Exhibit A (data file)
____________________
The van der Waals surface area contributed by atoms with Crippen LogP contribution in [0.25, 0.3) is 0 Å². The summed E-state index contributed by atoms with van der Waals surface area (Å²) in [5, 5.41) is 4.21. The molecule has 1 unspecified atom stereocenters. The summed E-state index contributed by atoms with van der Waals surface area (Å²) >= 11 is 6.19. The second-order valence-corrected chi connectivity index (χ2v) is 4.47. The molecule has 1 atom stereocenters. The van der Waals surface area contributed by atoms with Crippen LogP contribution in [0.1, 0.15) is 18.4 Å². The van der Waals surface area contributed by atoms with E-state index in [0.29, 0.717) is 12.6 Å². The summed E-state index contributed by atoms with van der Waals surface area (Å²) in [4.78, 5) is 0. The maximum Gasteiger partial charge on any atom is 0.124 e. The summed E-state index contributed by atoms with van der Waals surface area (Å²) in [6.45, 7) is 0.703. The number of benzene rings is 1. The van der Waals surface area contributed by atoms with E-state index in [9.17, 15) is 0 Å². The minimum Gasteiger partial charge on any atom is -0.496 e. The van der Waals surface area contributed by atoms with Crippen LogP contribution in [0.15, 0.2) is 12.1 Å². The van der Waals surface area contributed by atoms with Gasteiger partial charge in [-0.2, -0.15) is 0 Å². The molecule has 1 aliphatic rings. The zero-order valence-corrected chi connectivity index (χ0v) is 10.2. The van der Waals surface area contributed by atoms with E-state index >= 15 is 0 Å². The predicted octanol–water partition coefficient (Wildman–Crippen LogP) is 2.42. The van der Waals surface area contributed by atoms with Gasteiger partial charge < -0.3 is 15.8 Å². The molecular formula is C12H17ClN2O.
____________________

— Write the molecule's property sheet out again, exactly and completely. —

The van der Waals surface area contributed by atoms with Crippen LogP contribution in [0.25, 0.3) is 0 Å². The summed E-state index contributed by atoms with van der Waals surface area (Å²) in [5, 5.41) is 4.21. The molecule has 1 unspecified atom stereocenters. The summed E-state index contributed by atoms with van der Waals surface area (Å²) >= 11 is 6.19. The second-order valence-corrected chi connectivity index (χ2v) is 4.47. The molecule has 1 atom stereocenters. The van der Waals surface area contributed by atoms with Crippen LogP contribution in [0.1, 0.15) is 18.4 Å². The van der Waals surface area contributed by atoms with E-state index in [0.29, 0.717) is 12.6 Å². The summed E-state index contributed by atoms with van der Waals surface area (Å²) in [4.78, 5) is 0. The maximum Gasteiger partial charge on any atom is 0.124 e. The summed E-state index contributed by atoms with van der Waals surface area (Å²) in [6.45, 7) is 0.703. The number of benzene rings is 1. The van der Waals surface area contributed by atoms with E-state index in [9.17, 15) is 0 Å². The minimum Gasteiger partial charge on any atom is -0.496 e. The van der Waals surface area contributed by atoms with Crippen LogP contribution in [0.15, 0.2) is 12.1 Å². The van der Waals surface area contributed by atoms with Gasteiger partial charge in [-0.2, -0.15) is 0 Å². The molecule has 1 aliphatic rings. The zero-order valence-corrected chi connectivity index (χ0v) is 10.2. The van der Waals surface area contributed by atoms with E-state index >= 15 is 0 Å². The predicted octanol–water partition coefficient (Wildman–Crippen LogP) is 2.42. The van der Waals surface area contributed by atoms with Gasteiger partial charge < -0.3 is 15.8 Å². The molecular formula is C12H17ClN2O.